Buoyed by good news from financial consultants about stimulus funds but dissatisfied with the six sites considered in the failed 2003 attempt to pass a bond issue, board members would like to consider other sites.
Members of the school board met Monday, June 8, to talk about placing another school bond issue on the ballot for November 2009.
"Money has never been cheaper to borrow -- ever -- than it is right now."
With that statement as an opener, Richard G. Bartow, executive vice president of George K. Baum & Company, kicked off his two-hour presentation on the need for the district to pursue voter approval of a school bond issue as soon as possible.
Bartow was one of a team of four consultants to make the case for another attempt at getting voters to agree to construction of a new elementary school at Monday's meeting.
Board members Larry Godsey, Kathy Green, Sherrie Stouffer, Anita Wright and Cindy Brandt were on hand for the meeting.
A one-time change by the Missouri legislature allowing special bond elections in November 2009, with only a 4/7 majority instead of the normal 2/3 requirement, combined with the availability of Qualified School Construction Bonds and Build American Bonds through the American Recovery and Reinvestment Act, presents an opportunity for public schools that, Bartow emphasized, may never come again.
QSCBs, unlike most other school-issued bonds, are zero-interest bonds. The school district pays no interest to the buyer. Instead, the buyer receives Federal tax credits equal to the interest that would have been paid.
BABs are taxable and not interest-free, but a portion of the interest paid on BABs takes the form of a Federal tax credit. And where QSCBs must be used for construction, rehabilitation, or repair of public school facilities, or to purchase land for the project, BABs can also be used for leases. And, importantly, the tax credit can be delivered to the school district, instead of the bondholder.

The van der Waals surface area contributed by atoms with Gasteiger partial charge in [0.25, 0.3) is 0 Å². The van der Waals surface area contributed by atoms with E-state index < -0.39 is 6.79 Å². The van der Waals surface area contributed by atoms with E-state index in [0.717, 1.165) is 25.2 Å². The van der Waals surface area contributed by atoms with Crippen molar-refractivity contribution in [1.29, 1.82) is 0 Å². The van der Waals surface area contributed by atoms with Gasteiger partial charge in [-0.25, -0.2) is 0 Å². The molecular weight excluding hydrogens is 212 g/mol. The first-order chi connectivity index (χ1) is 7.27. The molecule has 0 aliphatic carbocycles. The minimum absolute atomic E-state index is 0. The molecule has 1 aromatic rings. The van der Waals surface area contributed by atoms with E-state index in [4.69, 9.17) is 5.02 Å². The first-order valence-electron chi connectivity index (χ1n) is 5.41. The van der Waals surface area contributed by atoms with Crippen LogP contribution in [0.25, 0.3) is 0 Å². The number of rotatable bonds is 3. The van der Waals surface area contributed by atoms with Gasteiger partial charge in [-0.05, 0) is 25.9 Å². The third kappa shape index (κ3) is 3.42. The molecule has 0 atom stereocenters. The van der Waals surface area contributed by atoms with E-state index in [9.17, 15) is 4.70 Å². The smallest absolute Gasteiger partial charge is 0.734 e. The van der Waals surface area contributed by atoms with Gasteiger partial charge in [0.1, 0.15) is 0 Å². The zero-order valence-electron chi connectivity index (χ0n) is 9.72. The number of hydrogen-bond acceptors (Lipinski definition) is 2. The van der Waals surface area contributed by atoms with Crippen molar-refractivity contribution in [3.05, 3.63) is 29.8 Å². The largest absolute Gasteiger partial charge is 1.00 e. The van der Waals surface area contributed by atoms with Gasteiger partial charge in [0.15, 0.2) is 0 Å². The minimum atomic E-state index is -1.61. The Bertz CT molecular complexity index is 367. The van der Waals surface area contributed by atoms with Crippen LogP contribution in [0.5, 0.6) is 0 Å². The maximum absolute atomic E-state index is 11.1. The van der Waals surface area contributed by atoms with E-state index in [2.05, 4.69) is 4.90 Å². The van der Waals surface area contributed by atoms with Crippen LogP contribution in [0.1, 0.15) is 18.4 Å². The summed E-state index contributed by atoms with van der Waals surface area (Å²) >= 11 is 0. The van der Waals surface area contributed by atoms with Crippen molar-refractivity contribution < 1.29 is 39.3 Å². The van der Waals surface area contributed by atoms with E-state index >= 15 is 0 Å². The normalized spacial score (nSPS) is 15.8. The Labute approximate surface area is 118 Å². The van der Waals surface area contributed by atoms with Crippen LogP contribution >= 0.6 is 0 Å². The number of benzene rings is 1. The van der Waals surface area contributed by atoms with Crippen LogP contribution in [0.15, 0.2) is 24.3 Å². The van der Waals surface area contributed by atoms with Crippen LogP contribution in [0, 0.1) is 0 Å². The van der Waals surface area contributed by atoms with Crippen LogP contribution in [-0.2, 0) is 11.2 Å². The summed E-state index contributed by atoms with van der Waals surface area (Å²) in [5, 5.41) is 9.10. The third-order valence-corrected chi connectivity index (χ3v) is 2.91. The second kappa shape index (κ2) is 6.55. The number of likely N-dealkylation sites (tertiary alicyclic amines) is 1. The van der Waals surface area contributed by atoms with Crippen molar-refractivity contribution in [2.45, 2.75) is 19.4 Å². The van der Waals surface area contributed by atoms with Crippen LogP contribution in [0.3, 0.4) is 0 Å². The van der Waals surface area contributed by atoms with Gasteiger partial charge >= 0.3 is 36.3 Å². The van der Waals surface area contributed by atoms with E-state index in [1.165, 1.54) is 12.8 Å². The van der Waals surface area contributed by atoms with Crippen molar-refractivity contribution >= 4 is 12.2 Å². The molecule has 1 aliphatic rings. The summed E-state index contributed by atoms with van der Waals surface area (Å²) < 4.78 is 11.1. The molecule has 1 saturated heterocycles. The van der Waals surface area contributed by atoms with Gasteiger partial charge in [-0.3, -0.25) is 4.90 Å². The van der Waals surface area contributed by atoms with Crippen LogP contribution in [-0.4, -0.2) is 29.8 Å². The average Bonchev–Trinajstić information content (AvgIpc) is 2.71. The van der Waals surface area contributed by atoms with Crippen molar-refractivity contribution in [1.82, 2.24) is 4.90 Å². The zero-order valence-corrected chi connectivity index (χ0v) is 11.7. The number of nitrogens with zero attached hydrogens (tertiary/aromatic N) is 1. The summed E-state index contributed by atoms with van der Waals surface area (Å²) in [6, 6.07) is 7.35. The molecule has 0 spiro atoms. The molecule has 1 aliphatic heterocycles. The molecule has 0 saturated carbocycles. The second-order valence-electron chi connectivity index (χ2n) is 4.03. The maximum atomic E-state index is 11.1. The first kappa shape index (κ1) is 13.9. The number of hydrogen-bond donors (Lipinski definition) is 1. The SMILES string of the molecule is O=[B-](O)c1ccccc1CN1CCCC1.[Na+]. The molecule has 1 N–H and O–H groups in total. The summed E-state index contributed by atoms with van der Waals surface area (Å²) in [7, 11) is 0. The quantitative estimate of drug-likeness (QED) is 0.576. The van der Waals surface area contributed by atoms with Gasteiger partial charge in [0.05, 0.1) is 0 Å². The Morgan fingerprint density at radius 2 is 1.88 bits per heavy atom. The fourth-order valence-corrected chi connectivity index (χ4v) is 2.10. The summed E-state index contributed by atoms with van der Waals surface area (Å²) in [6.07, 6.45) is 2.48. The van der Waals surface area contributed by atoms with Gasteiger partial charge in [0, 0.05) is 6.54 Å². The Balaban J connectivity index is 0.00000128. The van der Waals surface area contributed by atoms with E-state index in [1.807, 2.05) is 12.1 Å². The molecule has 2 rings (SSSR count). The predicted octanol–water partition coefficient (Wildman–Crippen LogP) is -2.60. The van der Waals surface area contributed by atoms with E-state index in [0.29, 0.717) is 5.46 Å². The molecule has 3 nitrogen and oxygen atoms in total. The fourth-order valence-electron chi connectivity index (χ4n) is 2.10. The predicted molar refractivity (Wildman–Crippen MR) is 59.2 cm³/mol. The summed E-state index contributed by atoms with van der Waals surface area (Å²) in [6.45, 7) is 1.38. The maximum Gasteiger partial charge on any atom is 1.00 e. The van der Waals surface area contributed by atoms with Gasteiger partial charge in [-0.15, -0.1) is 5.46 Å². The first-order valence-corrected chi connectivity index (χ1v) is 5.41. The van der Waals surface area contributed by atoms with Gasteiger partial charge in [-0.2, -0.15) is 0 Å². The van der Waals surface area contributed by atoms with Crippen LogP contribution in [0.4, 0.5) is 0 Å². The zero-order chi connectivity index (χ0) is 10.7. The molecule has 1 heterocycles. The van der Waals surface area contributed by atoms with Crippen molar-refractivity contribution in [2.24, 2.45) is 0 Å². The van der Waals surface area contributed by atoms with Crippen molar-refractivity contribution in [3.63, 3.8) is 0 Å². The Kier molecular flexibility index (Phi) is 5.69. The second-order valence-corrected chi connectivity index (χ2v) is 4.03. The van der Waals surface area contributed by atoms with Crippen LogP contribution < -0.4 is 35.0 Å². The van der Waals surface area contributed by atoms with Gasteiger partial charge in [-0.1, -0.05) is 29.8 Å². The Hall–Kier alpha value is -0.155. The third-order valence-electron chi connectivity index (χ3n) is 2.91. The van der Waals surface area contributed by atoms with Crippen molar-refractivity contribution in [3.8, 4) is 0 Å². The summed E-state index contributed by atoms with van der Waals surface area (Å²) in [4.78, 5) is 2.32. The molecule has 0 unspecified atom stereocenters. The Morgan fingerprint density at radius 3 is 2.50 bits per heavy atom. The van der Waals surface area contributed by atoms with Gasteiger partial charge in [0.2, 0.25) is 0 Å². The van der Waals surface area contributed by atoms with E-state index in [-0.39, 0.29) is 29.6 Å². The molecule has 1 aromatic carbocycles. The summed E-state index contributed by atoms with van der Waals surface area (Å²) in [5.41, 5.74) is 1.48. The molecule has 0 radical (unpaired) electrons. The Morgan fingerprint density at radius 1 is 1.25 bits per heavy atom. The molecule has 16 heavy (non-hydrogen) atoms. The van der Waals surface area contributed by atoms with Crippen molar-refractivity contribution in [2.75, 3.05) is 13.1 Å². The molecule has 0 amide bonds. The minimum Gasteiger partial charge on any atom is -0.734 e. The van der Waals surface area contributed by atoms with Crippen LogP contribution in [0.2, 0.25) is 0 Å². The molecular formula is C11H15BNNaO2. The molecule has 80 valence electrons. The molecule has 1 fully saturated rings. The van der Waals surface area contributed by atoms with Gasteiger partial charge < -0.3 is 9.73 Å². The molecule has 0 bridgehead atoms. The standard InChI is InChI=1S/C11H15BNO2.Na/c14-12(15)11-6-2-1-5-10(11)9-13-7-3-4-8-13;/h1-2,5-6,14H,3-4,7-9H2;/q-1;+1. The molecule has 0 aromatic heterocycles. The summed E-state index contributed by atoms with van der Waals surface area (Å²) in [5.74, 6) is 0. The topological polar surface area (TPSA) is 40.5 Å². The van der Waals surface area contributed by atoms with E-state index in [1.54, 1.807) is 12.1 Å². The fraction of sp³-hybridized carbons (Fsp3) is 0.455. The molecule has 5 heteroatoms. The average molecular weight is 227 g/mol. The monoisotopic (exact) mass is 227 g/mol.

Bartow said BABs have been "well received in the marketplace."
Both of these school stimulus bonds expire Dec. 31, 2010, unless they're renewed by Congress, "and there's no guarantee of that renewal," Bartow said.
State statutes provide that the school district can be indebted to a maximum of 15 percent of the locally assessed property valuation of the district for the previous year. For the Marshall district, that's 15 percent of $133,964,986, or $20,094,748.
To answer the question of how much the district might need to spend on a new school, Paul James and architect Michael G. Kautz of the firm of Frangkiser Hutchins first reviewed the six sites identified in 2003.
Two of those sites are alongside U.S. Highway 65, north of the railroad tracks and just south of Highway 41/240, one on the east side of the highway and the other on the west side.
A third site fronts on South Odell Avenue, along the east side, just south of Drake Road. Site number four is on the east side of Lincoln Avenue, north of Highway WW and south of East Morrow Street.
The fifth site runs along the west side of U.S 65, at the "Y" intersection separating U.S. 65 and Business 65. The sixth and final site sits along Lincoln Avenue, north of Mueller Road.
Kautz acknowledged that each of the sites has problems, but focused instead on a timeline for the project and the associated cost, which he estimated to be in the range of $12 million dollars, about $5 million more than the 2003 project.
"It won't get cheaper," Kautz said. "The passage of time won't improve the price. Time is your enemy. The years since the last bond issue cost over five million dollars."
Kautz also pointed out that property values in rural communities are rising slowly.
"In five to seven years," he said, "you will find it much harder to fund school projects like this one."
Kautz outlined a project timeframe that has bidding on the project beginning in May 2010, with construction running from June 2010 through December 2011.
Following the presentation, Noah and the board discussed next steps, including building design concerns, the hiring of a construction manager and the acquisition of land. It will be August before details are clearer, but the background work will go on during the summer months. Paperwork for filing for the ballot must be turned in to the county clerk by Aug. 23.
Contact Kathy Fairchild at